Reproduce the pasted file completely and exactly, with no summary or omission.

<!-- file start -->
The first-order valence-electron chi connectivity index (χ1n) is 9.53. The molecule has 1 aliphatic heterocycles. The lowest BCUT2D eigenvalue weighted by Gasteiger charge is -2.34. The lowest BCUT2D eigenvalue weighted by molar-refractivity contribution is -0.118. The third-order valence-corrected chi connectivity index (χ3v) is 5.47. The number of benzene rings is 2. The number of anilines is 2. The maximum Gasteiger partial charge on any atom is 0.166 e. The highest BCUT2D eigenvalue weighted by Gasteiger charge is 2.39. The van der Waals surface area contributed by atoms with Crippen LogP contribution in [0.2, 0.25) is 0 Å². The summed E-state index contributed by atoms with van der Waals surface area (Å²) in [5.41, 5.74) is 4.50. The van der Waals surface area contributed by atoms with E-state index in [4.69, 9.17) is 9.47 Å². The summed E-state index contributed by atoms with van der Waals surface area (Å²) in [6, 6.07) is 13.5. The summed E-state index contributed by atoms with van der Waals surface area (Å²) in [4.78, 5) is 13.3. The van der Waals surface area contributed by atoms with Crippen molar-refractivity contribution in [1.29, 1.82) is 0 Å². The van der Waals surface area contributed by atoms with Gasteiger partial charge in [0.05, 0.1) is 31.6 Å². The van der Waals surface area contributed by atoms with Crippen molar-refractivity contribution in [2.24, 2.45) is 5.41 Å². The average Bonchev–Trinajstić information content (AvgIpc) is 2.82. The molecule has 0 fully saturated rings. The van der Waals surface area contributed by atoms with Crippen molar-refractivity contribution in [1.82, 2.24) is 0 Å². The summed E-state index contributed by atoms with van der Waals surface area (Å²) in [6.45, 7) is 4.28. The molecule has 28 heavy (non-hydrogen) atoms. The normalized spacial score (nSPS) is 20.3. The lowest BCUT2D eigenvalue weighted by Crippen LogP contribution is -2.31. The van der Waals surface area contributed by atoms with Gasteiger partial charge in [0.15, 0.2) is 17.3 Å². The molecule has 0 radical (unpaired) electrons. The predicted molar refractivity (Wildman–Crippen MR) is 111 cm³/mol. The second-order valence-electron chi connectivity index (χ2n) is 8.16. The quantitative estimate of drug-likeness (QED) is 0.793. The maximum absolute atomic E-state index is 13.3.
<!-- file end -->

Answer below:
The first-order valence-electron chi connectivity index (χ1n) is 9.53. The molecule has 1 aliphatic heterocycles. The lowest BCUT2D eigenvalue weighted by Gasteiger charge is -2.34. The lowest BCUT2D eigenvalue weighted by molar-refractivity contribution is -0.118. The third-order valence-corrected chi connectivity index (χ3v) is 5.47. The number of benzene rings is 2. The number of anilines is 2. The maximum Gasteiger partial charge on any atom is 0.166 e. The highest BCUT2D eigenvalue weighted by Gasteiger charge is 2.39. The van der Waals surface area contributed by atoms with Crippen LogP contribution in [0.2, 0.25) is 0 Å². The summed E-state index contributed by atoms with van der Waals surface area (Å²) in [5.41, 5.74) is 4.50. The van der Waals surface area contributed by atoms with E-state index in [4.69, 9.17) is 9.47 Å². The summed E-state index contributed by atoms with van der Waals surface area (Å²) in [6, 6.07) is 13.5. The summed E-state index contributed by atoms with van der Waals surface area (Å²) in [4.78, 5) is 13.3. The van der Waals surface area contributed by atoms with Crippen molar-refractivity contribution in [1.29, 1.82) is 0 Å². The van der Waals surface area contributed by atoms with Gasteiger partial charge in [0.05, 0.1) is 31.6 Å². The van der Waals surface area contributed by atoms with Crippen molar-refractivity contribution in [2.24, 2.45) is 5.41 Å². The average Bonchev–Trinajstić information content (AvgIpc) is 2.82. The molecule has 0 fully saturated rings. The van der Waals surface area contributed by atoms with Crippen molar-refractivity contribution in [1.82, 2.24) is 0 Å². The summed E-state index contributed by atoms with van der Waals surface area (Å²) in [6.45, 7) is 4.28. The molecule has 28 heavy (non-hydrogen) atoms. The normalized spacial score (nSPS) is 20.3. The lowest BCUT2D eigenvalue weighted by Crippen LogP contribution is -2.31. The van der Waals surface area contributed by atoms with Gasteiger partial charge in [0.15, 0.2) is 17.3 Å². The molecule has 0 radical (unpaired) electrons. The predicted molar refractivity (Wildman–Crippen MR) is 111 cm³/mol. The second-order valence-electron chi connectivity index (χ2n) is 8.16. The quantitative estimate of drug-likeness (QED) is 0.793. The maximum absolute atomic E-state index is 13.3.